I have some code that checks that a file is treated differently if some time has passed. In other words, it reacts if the modification time is more than it was before. The code uses
os.stat(filename)[stat.ST_MTIME] to do this. The challenge was to mock
os.stat so that I can pretend some time has passed without having to wait. Here was my first solution which made running many tests sloooow:
def test_file_changed(self): filename = 'foo.txt' expect_timestamp = int(time.time()) ...run the unit test with 'expect_timestamp'... time.sleep(1) expect_timestamp += 1 ...run the unit test with 'expect_timestamp'...
So, here's how I mock
os.stat to avoid having to do the
time.sleep(1) in the test:
def test_file_changed(self): filename = 'foo.txt' expect_timestamp = int(time.time()) ...run the unit test with 'expect_timestamp'... import os from posix import stat_result def fake_stat(arg): if arg == filename: faked = list(orig_os_stat(arg)) faked[stat.ST_MTIME] = faked[stat.ST_MTIME] + 1 return stat_result(faked) else: return orig_os_stat(arg) orig_os_stat = os.stat os.stat = fake_stat expect_timestamp += 1 ...run the unit test with 'expect_timestamp'...
I hope this helps someone else who's trying to do the same. It took me some time to figure out that
os.stat is used by lots of various sub routines in the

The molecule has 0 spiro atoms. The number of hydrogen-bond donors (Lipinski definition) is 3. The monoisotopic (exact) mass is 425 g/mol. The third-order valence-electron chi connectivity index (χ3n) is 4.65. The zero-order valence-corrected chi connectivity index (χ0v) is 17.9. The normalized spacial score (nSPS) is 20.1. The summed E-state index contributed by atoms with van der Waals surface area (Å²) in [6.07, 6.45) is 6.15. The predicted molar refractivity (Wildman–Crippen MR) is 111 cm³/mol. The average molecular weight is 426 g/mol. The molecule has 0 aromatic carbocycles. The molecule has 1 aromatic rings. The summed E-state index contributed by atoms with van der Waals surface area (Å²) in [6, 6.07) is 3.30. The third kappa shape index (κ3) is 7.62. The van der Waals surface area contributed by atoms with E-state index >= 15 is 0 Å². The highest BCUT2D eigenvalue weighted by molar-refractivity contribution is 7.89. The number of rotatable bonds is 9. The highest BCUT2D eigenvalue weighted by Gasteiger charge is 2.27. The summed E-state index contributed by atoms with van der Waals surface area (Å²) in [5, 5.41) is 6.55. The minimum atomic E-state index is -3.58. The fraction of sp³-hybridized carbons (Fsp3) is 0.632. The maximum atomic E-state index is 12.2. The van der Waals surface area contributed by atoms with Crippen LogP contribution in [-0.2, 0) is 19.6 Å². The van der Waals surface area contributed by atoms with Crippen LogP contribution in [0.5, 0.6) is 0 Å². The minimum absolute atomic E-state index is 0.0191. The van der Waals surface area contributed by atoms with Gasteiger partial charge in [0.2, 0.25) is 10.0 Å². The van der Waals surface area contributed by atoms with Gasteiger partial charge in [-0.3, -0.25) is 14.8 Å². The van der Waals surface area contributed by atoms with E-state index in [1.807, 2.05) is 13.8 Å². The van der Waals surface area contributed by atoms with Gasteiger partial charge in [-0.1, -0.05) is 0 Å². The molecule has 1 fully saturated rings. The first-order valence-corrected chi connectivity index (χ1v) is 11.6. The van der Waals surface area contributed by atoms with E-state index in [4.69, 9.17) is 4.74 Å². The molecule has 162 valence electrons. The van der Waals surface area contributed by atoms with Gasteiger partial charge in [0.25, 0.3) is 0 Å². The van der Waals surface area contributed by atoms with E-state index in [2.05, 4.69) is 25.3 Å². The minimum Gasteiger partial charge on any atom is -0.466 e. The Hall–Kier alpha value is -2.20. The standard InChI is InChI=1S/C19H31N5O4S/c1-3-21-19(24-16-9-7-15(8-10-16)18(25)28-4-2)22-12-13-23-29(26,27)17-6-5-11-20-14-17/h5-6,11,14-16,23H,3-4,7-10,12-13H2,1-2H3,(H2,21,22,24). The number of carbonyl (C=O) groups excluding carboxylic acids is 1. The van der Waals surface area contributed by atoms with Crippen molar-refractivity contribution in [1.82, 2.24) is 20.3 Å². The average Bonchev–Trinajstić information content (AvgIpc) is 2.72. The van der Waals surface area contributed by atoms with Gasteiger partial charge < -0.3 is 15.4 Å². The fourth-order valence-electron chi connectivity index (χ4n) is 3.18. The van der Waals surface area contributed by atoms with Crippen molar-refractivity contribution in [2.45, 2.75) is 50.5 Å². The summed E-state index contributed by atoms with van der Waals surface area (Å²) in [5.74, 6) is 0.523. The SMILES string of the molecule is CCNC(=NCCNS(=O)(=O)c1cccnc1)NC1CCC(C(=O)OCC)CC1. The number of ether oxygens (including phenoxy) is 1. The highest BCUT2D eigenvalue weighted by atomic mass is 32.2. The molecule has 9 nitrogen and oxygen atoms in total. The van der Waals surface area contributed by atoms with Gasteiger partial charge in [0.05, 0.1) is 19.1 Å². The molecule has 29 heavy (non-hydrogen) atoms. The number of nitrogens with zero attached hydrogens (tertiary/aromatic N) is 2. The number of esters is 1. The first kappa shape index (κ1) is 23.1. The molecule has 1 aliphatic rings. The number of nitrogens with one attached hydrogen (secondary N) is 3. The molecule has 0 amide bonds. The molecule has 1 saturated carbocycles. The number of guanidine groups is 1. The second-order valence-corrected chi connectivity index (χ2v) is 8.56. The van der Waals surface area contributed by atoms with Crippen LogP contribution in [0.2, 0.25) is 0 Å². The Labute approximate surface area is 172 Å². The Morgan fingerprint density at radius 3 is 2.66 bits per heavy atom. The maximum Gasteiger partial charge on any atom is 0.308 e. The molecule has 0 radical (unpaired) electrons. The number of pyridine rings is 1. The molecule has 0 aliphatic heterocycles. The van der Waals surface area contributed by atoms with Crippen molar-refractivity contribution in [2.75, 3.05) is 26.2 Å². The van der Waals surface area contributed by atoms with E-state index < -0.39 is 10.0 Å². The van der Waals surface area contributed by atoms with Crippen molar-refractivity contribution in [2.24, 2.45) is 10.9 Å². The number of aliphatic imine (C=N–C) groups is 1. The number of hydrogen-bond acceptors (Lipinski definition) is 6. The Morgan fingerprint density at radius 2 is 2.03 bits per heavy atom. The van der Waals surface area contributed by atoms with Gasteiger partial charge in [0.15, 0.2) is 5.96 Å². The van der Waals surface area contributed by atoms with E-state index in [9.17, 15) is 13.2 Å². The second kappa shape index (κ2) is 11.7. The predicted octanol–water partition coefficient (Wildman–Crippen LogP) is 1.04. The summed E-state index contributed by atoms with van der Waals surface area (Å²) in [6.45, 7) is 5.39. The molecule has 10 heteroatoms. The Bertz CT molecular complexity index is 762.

os module so it's important to only mock the relevant argument otherwise you might get unexpected problems.
Let's assume you only want to find out the creation date...
Why not create a new method
Now you can easily mock that method if you use Mock for example:
def test_should_do_sthg_special_when_x_minutes_passed(self, mock_get_cr_date):
mock_get_cr_date.return_value = whatever
do your test here...
I'm not entirely sure I understand but I'm sure there are other ways to do it. I think the trick I managed to point out was twofold. That you have to only do it for the file you expect to mock and that you need to use posix.stat_result()
We've hit things like this a lot. What we decided to do was make the os module a dependency of our object.
def __init__(self, ..., os_mod=os):
self.os = os_mod
This can then easily be injected when creating your test objects, and used in your tests (we use mocker for mocking, but the pattern applies pretty much universally).
m_os = self.mocker.mock()
test_obj = SomeObj(..., os_mod=m_os)
The only particular annoyance to this method is that the dependency list can get quite long. But it does keep things very explicit. :)
I ran into a need for this just today and I remembered I had read about your post. I thought you might be interested by the approach I took (I feel it's a little more generic and elegant than your solution):
You make your testcases subclass this TestCase, then just call self.mock_osstat('mypath', st_mtime=42)
Good read! Stumbled upon this, as I was mocking `os.stat(path).st_mtime` in a Django view. I found this to work quite nicely:
def test_package_etag(self, os_mock):
os_mock.stat.return_value = mock.Mock(st_mtime=42)